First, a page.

In concluding, the article muses on the future:

The role of the new king is still uncertain. His coronation has been delayed until an unspecified future date, although he has already taken on monarchical duties.

The king is indeed still defining his role, scheming, sacking, disgracing and having the junta do his bidding. In fact, though, delaying coronation is not at all unusual, in Thailand or elsewhere. The article continues:

Although he backed the authoritarian new constitution imposed by the generals, his relationship with the military reportedly is not that close. With most of his time in recent decades spent out of the country, he hasn’t built up the close rapport with particular units that older royals did, despite his own air force training. Practical power will remain in the junta — and the symbolic power of the monarchy may have drained away with the old king.

While we agree with the view that “practical power” will remain with the military, we are not convinced by the idea that the king and military are not close, whatever that might mean. The claim that he has not built a “rapport” might be true, but he has built a relationship and he has allies. After all, as prince, he was associated with, first, the Army, and then with the Air Force. That relationship has been consistent over five decades.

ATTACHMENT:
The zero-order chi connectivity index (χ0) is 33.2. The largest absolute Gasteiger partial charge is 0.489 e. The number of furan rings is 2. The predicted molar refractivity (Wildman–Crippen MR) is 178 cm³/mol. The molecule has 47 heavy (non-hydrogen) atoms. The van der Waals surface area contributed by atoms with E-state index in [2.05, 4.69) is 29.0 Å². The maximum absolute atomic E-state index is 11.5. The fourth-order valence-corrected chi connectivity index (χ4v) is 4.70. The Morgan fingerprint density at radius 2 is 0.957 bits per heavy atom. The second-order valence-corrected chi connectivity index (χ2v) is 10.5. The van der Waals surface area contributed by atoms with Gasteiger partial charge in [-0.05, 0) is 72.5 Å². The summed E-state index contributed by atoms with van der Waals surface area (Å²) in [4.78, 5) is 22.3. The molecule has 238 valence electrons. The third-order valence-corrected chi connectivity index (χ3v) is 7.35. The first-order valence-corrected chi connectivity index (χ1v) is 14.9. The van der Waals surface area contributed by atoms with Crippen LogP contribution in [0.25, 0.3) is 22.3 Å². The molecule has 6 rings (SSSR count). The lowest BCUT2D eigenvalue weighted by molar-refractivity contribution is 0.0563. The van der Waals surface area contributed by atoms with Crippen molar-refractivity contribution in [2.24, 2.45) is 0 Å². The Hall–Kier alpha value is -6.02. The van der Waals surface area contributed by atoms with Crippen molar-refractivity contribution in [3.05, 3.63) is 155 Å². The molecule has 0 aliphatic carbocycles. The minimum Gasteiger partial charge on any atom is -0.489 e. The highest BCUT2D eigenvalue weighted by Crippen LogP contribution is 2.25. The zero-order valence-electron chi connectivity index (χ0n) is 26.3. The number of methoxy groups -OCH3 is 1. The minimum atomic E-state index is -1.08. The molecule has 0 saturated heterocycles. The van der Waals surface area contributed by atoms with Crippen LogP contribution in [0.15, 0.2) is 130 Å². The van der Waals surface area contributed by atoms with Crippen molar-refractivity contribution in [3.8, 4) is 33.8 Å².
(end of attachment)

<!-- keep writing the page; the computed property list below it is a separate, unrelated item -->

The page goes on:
The story then wonders about image:

Looking at the image of Vajiralongkorn, with his mouth seemingly always open in a mildly idiotic gawp, it seems hard to imagine a new [public] faith taking hold.

We are not so sure that the image will matter all that much. Coming to the throne when there’s a military dictatorship means the new king has the kind of “stability” his father always promoted. He seems content not to fill his father’s shoes and seems to favor repression and fear as much as he craves power and wealth.